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Helping high-tech business flourish

Finnish science parks and technolgy centres play an important role in encouraging innovation and success in Finland’s high-tech sector. TEKEL and its member organisations help high-tech companies start up, grow, develop, and expand internationally.
TEKEL – Finnish Science Park Association

The science parks and technology centres that belong to TEKEL, or the Finnish Science Park Association, are home to 2,400 companies and bring together over 44,000 experts in a wide range of areas: from ICT to biotechnology and medical technology, materials research, and many other advanced fields.

Heikki Ruotoistenmäki and Lasse Leppäkorpi with Finsor’s Dyfos® sensor. Ruotoistenmäki is the sensor’s inventor, and Leppäkorpi Managing Director of the company. Photo courtesy Foundation for Finnish Inventions / Juha Rahkonen

TEKEL is an integral part of Finland’s nationwide innovation system, and the association works closely with government ministries, the R&D and academic communities, international organisations, and others to promote and finance research, business development, and international expansion.

Finland’s science parks provide an environment enabling companies – both start-ups and more developed businesses – to focus on their core business, while benefiting from a wide range of support in areas such as business and development services, state-of-the-art premises, and training and consultancy.

Home to innovation

Finland’s science parks are particularly important in providing business incubation services for start-ups and expertise to help people commercialise their innovations. Science parks’ wide-ranging domestic and international contacts are a valuable asset for businesses that have not had time or the resources to develop their own, and need to access these kinds of links to drive their activities forward.

Within Finland, TEKEL is closely involved with Finland’s Centre of Expertise Programme (CoE), and internationally with Innovation Relay Centres IRC, a network linking innovation centres in 33 countries, and its local affiliate, IRC Finland.

Three very different businesses that have benefited from the TEKEL network are profiled here: Finsor, Ark Therapeutics, and Cavia.

Kuopio is home to a wide range of biotechnologyrelated know-how. Photo courtesy Technology Centre Teknia Ltd.

Advanced sensors

Sensor specialist Finsor joined the Preincubator Programme at the Technopolis Science & Technology Park in 2006, and was included in Technopolis Ventures’ BornGlobal Programme in August 2007.

The assistance this provided has helped kick-start the young company in developing its business idea, market research, and team around its highly sensitive dynamic force sensors. These can operate under very tough conditions, and are ideal for applications such as health care and industrial monitoring.

In the health care area, for example, Finsor’s sensors have been integrated into the frame of a hospital bed to provide information on a patient’s movements, respiration, and heart rate. While in industry, Finsor’s Dyfos® sensor solutions open up real-time condition monitoring and process automation opportunities, providing predictive information for things such as machine and bearing failure.

See www.finsor.com and www.technopolisventures.fi for more details.

Innovating brain cancer treatment

Ark Therapeutics began life in Kuopio and Technology Centre Teknia based there. Together with the A.I. Virtanen Institute and the University of Kuopio, Teknia provided a very useful framework for transforming Professor Seppo Ylä-Herttuala’s innovative use of a virus to treat brain cancer into a business.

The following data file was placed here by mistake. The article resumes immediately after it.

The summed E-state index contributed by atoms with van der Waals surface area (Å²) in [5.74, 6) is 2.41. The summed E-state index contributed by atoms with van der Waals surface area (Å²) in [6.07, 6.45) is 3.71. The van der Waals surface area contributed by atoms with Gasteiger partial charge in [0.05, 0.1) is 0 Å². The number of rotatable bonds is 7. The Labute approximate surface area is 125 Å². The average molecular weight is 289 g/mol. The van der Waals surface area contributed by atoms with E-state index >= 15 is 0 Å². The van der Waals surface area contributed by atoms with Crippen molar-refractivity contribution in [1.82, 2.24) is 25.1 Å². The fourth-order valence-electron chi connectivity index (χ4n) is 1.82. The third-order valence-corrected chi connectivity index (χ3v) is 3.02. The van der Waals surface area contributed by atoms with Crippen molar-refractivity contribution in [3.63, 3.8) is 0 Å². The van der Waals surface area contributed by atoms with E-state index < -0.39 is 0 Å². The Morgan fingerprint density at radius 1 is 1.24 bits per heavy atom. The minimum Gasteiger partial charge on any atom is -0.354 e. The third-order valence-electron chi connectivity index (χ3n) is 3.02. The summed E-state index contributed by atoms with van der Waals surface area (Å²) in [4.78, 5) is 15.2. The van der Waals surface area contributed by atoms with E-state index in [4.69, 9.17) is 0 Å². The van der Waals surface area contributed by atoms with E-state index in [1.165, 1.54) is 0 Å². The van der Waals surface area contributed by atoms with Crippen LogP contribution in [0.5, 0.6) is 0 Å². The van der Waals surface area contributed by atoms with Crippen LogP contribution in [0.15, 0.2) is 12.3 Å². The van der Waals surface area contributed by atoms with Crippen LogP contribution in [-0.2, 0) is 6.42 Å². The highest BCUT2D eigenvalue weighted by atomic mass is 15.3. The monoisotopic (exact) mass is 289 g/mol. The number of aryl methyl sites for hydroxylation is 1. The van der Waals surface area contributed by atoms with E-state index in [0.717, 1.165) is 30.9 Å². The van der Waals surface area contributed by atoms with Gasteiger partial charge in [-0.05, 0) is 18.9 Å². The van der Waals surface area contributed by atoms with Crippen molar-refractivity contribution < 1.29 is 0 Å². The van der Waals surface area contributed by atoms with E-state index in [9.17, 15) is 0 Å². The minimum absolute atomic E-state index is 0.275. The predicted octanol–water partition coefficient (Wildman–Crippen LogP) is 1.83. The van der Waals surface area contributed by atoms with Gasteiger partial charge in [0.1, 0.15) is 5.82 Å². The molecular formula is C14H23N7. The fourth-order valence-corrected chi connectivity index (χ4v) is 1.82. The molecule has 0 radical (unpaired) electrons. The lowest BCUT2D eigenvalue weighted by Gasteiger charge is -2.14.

Ark Therapeutics’ innovative treatment has demonstrated an 80% increase in mean survival compared to standard care. Photo courtesy Ark Therapeutics

The company was able to move into ready-made premises and concentrate on the research it needed to give it the springboard earlier this decade to tap the London capital market for seed funding. Today, Ark Therapeutics is listed in London and is in the process of establishing a production unit in Kuopio.

In contrast to other gene-based therapies, which target cancer cells, Ark Therapeutics’ Cerepro™ technology works by harnessing healthy cells to produce substances that destroy cancer cells after surgical removal of a tumour. A virus shell releases the gene into the healthy cells in a process known as transfection, with the gene acting as a blueprint for the production of new beneficial proteins.

See www.arktherapeutics.com and www.teknia.fi for more details.

A win-win solution for water treatment

For its location, water treatment expert Cavia chose the Lahti Science and Business Park, which coordinates Finland’s environmental cluster. The park has enabled Cavia to access resources, financing services, and networking opportunities that would have been difficult for a company of its size to access alone – and given it the time needed to develop its technological and business skills for the international environmental technology market.

Cavia’s innovative new process increases the amount of biogas that can be produced by a wastewater treatment plant, without a significant increase in costs or energy consumption, and reduces the amount of sludge that must be disposed of in a landfill.

The company’s innovation is based on ultrasonics, which utilises cavitation energy caused by high-frequency vibration to make the digestion process more efficient. The higher level of biogas that results generates useful added value and also contributes to the fight against global warming. Additional benefits include improved dewatering performance, lower environmental impact, and a reduced primary energy requirement – all with a low start-up cost.

For more information, see www.cavia.fi , www.lahtisbp.fi , and www.oske.net .

> Pia Pere-Vanhanen
(Published in HighTech Finland 2008)